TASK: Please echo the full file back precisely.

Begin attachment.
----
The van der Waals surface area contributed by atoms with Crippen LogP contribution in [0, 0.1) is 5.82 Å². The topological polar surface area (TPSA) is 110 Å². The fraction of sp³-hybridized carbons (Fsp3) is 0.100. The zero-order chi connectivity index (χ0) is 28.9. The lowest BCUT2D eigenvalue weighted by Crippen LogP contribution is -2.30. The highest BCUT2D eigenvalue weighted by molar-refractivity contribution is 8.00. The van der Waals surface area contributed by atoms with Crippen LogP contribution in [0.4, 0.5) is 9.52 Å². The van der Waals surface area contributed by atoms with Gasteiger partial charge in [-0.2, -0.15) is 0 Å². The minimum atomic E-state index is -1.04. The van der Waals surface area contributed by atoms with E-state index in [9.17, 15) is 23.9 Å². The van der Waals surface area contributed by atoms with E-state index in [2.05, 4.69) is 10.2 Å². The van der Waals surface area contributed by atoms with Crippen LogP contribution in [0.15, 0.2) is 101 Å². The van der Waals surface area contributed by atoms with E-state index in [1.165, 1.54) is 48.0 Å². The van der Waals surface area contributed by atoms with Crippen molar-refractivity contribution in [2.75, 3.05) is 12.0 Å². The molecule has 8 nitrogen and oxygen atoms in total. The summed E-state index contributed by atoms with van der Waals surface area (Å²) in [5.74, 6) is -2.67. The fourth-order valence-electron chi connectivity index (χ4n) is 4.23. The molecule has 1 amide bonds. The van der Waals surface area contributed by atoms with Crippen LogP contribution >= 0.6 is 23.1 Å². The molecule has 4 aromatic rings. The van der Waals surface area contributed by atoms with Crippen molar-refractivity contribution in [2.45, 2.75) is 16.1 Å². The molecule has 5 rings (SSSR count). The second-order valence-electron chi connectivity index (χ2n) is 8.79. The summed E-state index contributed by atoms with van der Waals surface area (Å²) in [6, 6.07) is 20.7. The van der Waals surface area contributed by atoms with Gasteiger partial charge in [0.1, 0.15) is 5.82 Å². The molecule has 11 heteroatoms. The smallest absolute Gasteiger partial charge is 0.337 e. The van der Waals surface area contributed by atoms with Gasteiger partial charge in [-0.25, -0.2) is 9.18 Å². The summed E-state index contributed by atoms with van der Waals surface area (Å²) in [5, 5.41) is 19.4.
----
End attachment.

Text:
The van der Waals surface area contributed by atoms with Crippen LogP contribution in [0, 0.1) is 5.82 Å². The topological polar surface area (TPSA) is 110 Å². The fraction of sp³-hybridized carbons (Fsp3) is 0.100. The zero-order chi connectivity index (χ0) is 28.9. The lowest BCUT2D eigenvalue weighted by Crippen LogP contribution is -2.30. The highest BCUT2D eigenvalue weighted by molar-refractivity contribution is 8.00. The van der Waals surface area contributed by atoms with Crippen LogP contribution in [0.4, 0.5) is 9.52 Å². The van der Waals surface area contributed by atoms with Gasteiger partial charge in [-0.2, -0.15) is 0 Å². The minimum atomic E-state index is -1.04. The van der Waals surface area contributed by atoms with E-state index in [9.17, 15) is 23.9 Å². The van der Waals surface area contributed by atoms with E-state index in [2.05, 4.69) is 10.2 Å². The van der Waals surface area contributed by atoms with Crippen LogP contribution in [0.15, 0.2) is 101 Å². The van der Waals surface area contributed by atoms with E-state index in [1.165, 1.54) is 48.0 Å². The van der Waals surface area contributed by atoms with Crippen molar-refractivity contribution in [2.75, 3.05) is 12.0 Å². The molecule has 8 nitrogen and oxygen atoms in total. The summed E-state index contributed by atoms with van der Waals surface area (Å²) in [5.74, 6) is -2.67. The fourth-order valence-electron chi connectivity index (χ4n) is 4.23. The molecule has 1 amide bonds. The van der Waals surface area contributed by atoms with Crippen LogP contribution >= 0.6 is 23.1 Å². The molecule has 4 aromatic rings. The van der Waals surface area contributed by atoms with Crippen molar-refractivity contribution in [2.45, 2.75) is 16.1 Å². The molecule has 5 rings (SSSR count). The second-order valence-electron chi connectivity index (χ2n) is 8.79. The summed E-state index contributed by atoms with van der Waals surface area (Å²) in [6, 6.07) is 20.7. The van der Waals surface area contributed by atoms with Gasteiger partial charge in [0.1, 0.15) is 5.82 Å². The molecule has 11 heteroatoms. The smallest absolute Gasteiger partial charge is 0.337 e. The van der Waals surface area contributed by atoms with Gasteiger partial charge in [-0.25, -0.2) is 9.18 Å². The summed E-state index contributed by atoms with van der Waals surface area (Å²) in [5, 5.41) is 19.4.